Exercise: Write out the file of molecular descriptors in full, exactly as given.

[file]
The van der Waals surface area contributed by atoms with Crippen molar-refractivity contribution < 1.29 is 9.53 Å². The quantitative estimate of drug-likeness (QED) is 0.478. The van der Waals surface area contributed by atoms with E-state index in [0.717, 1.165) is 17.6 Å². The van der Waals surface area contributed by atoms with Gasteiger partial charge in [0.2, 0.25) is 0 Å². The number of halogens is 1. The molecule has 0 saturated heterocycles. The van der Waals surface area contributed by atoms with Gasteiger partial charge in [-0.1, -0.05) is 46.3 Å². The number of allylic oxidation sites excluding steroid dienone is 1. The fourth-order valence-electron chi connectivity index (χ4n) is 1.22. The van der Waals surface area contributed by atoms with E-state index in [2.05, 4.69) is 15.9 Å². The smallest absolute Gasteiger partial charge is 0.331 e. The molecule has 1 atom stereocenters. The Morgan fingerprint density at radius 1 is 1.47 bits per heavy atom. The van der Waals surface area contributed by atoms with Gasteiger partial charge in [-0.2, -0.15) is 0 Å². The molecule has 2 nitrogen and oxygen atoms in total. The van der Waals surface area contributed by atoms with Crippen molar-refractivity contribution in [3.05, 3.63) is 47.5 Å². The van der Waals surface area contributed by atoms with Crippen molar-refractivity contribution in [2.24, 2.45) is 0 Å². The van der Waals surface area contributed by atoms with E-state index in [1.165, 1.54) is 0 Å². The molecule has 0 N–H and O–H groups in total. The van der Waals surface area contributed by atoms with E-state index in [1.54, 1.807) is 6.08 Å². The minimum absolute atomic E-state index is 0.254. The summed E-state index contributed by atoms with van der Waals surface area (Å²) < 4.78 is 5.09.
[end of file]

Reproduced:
The van der Waals surface area contributed by atoms with Crippen molar-refractivity contribution < 1.29 is 9.53 Å². The quantitative estimate of drug-likeness (QED) is 0.478. The van der Waals surface area contributed by atoms with E-state index in [0.717, 1.165) is 17.6 Å². The van der Waals surface area contributed by atoms with Gasteiger partial charge in [0.2, 0.25) is 0 Å². The number of halogens is 1. The molecule has 0 saturated heterocycles. The van der Waals surface area contributed by atoms with Gasteiger partial charge in [-0.1, -0.05) is 46.3 Å². The number of allylic oxidation sites excluding steroid dienone is 1. The fourth-order valence-electron chi connectivity index (χ4n) is 1.22. The van der Waals surface area contributed by atoms with E-state index in [2.05, 4.69) is 15.9 Å². The smallest absolute Gasteiger partial charge is 0.331 e. The molecule has 1 atom stereocenters. The Morgan fingerprint density at radius 1 is 1.47 bits per heavy atom. The van der Waals surface area contributed by atoms with Gasteiger partial charge in [-0.2, -0.15) is 0 Å². The molecule has 2 nitrogen and oxygen atoms in total. The van der Waals surface area contributed by atoms with Crippen molar-refractivity contribution in [3.05, 3.63) is 47.5 Å². The van der Waals surface area contributed by atoms with Crippen molar-refractivity contribution in [2.24, 2.45) is 0 Å². The van der Waals surface area contributed by atoms with E-state index in [1.165, 1.54) is 0 Å². The molecule has 0 N–H and O–H groups in total. The van der Waals surface area contributed by atoms with E-state index in [1.54, 1.807) is 6.08 Å². The minimum absolute atomic E-state index is 0.254. The summed E-state index contributed by atoms with van der Waals surface area (Å²) < 4.78 is 5.09.